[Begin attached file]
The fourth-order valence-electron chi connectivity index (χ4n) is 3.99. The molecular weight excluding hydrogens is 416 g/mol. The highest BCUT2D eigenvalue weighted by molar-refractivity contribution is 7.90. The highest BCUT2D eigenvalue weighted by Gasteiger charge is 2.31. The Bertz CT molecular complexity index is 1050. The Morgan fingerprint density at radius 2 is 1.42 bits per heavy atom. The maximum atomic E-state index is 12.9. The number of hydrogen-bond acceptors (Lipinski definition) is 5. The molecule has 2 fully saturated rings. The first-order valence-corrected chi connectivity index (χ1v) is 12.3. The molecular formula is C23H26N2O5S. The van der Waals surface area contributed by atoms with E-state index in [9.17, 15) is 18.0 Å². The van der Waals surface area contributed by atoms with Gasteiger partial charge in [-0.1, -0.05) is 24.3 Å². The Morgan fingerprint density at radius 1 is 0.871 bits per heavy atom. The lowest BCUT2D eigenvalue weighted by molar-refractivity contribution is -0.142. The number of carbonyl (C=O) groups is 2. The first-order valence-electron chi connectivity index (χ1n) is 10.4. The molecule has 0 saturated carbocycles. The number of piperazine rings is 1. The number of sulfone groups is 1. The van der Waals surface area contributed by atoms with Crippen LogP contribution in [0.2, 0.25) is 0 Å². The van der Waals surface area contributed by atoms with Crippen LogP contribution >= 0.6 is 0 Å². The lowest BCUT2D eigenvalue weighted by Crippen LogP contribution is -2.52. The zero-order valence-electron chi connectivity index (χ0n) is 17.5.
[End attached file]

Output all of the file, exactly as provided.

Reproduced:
The fourth-order valence-electron chi connectivity index (χ4n) is 3.99. The molecular weight excluding hydrogens is 416 g/mol. The highest BCUT2D eigenvalue weighted by molar-refractivity contribution is 7.90. The highest BCUT2D eigenvalue weighted by Gasteiger charge is 2.31. The Bertz CT molecular complexity index is 1050. The Morgan fingerprint density at radius 2 is 1.42 bits per heavy atom. The maximum atomic E-state index is 12.9. The number of hydrogen-bond acceptors (Lipinski definition) is 5. The molecule has 2 fully saturated rings. The first-order valence-corrected chi connectivity index (χ1v) is 12.3. The molecular formula is C23H26N2O5S. The van der Waals surface area contributed by atoms with E-state index in [9.17, 15) is 18.0 Å². The van der Waals surface area contributed by atoms with Gasteiger partial charge in [-0.1, -0.05) is 24.3 Å². The Morgan fingerprint density at radius 1 is 0.871 bits per heavy atom. The lowest BCUT2D eigenvalue weighted by molar-refractivity contribution is -0.142. The number of carbonyl (C=O) groups is 2. The first-order valence-electron chi connectivity index (χ1n) is 10.4. The molecule has 0 saturated carbocycles. The number of piperazine rings is 1. The number of sulfone groups is 1. The van der Waals surface area contributed by atoms with Crippen LogP contribution in [0.2, 0.25) is 0 Å². The van der Waals surface area contributed by atoms with Crippen LogP contribution >= 0.6 is 0 Å². The lowest BCUT2D eigenvalue weighted by Crippen LogP contribution is -2.52. The zero-order valence-electron chi connectivity index (χ0n) is 17.5.